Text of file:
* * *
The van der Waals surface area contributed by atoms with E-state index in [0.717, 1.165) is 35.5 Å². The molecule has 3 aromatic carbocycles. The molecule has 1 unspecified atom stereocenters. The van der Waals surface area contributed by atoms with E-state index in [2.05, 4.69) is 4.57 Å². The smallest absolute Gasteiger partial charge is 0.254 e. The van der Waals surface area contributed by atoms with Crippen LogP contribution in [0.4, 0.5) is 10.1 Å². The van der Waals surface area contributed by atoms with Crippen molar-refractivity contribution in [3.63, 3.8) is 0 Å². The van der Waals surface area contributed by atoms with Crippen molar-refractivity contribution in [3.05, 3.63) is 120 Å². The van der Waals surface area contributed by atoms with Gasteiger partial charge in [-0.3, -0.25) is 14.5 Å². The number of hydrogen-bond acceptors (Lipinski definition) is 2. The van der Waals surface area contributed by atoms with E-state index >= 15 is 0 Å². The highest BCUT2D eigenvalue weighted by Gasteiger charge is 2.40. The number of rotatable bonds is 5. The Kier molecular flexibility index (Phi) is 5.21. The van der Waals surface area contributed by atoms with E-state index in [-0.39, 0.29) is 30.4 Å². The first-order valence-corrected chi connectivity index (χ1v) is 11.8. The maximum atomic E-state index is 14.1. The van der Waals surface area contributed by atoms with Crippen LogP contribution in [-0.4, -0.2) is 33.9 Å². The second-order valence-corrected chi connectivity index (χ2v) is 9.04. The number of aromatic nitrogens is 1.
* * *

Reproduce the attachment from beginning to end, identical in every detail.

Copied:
The van der Waals surface area contributed by atoms with E-state index in [0.717, 1.165) is 35.5 Å². The molecule has 3 aromatic carbocycles. The molecule has 1 unspecified atom stereocenters. The van der Waals surface area contributed by atoms with E-state index in [2.05, 4.69) is 4.57 Å². The smallest absolute Gasteiger partial charge is 0.254 e. The van der Waals surface area contributed by atoms with Crippen LogP contribution in [0.4, 0.5) is 10.1 Å². The van der Waals surface area contributed by atoms with Crippen molar-refractivity contribution in [3.63, 3.8) is 0 Å². The van der Waals surface area contributed by atoms with Crippen molar-refractivity contribution in [3.05, 3.63) is 120 Å². The van der Waals surface area contributed by atoms with Gasteiger partial charge in [-0.3, -0.25) is 14.5 Å². The number of hydrogen-bond acceptors (Lipinski definition) is 2. The van der Waals surface area contributed by atoms with E-state index >= 15 is 0 Å². The highest BCUT2D eigenvalue weighted by Gasteiger charge is 2.40. The number of rotatable bonds is 5. The Kier molecular flexibility index (Phi) is 5.21. The van der Waals surface area contributed by atoms with E-state index in [-0.39, 0.29) is 30.4 Å². The first-order valence-corrected chi connectivity index (χ1v) is 11.8. The maximum atomic E-state index is 14.1. The van der Waals surface area contributed by atoms with Crippen LogP contribution in [-0.4, -0.2) is 33.9 Å². The second-order valence-corrected chi connectivity index (χ2v) is 9.04. The number of aromatic nitrogens is 1.